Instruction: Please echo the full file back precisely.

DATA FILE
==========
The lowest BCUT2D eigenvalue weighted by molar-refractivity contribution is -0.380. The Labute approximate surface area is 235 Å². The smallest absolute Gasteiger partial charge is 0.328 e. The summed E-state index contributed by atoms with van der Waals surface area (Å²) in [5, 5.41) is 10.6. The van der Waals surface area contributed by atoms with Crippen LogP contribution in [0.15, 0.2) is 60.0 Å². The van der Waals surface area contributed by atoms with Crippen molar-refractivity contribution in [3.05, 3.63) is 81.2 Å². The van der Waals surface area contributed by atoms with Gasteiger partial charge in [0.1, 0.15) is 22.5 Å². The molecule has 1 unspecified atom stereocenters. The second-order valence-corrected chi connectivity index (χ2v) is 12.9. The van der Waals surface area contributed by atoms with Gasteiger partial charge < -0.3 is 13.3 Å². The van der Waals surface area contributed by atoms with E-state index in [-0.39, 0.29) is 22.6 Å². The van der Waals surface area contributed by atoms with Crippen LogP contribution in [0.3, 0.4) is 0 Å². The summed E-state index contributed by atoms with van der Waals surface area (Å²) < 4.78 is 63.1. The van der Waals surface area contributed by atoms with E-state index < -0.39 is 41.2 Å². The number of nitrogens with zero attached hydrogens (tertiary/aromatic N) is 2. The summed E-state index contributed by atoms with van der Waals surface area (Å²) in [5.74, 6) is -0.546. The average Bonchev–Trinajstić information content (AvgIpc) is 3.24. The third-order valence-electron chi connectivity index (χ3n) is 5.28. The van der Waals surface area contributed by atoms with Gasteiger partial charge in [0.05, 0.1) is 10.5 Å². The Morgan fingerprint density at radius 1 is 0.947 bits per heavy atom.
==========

The lowest BCUT2D eigenvalue weighted by molar-refractivity contribution is -0.380. The Labute approximate surface area is 235 Å². The smallest absolute Gasteiger partial charge is 0.328 e. The summed E-state index contributed by atoms with van der Waals surface area (Å²) in [5, 5.41) is 10.6. The van der Waals surface area contributed by atoms with Crippen LogP contribution in [0.15, 0.2) is 60.0 Å². The van der Waals surface area contributed by atoms with Crippen molar-refractivity contribution in [3.05, 3.63) is 81.2 Å². The van der Waals surface area contributed by atoms with Gasteiger partial charge in [0.1, 0.15) is 22.5 Å². The molecule has 1 unspecified atom stereocenters. The second-order valence-corrected chi connectivity index (χ2v) is 12.9. The van der Waals surface area contributed by atoms with Gasteiger partial charge < -0.3 is 13.3 Å². The van der Waals surface area contributed by atoms with E-state index in [-0.39, 0.29) is 22.6 Å². The van der Waals surface area contributed by atoms with Crippen LogP contribution in [0.3, 0.4) is 0 Å². The summed E-state index contributed by atoms with van der Waals surface area (Å²) < 4.78 is 63.1. The van der Waals surface area contributed by atoms with E-state index < -0.39 is 41.2 Å². The number of nitrogens with zero attached hydrogens (tertiary/aromatic N) is 2. The summed E-state index contributed by atoms with van der Waals surface area (Å²) in [5.74, 6) is -0.546. The average Bonchev–Trinajstić information content (AvgIpc) is 3.24. The third-order valence-electron chi connectivity index (χ3n) is 5.28. The van der Waals surface area contributed by atoms with Gasteiger partial charge in [0.05, 0.1) is 10.5 Å². The Morgan fingerprint density at radius 1 is 0.947 bits per heavy atom.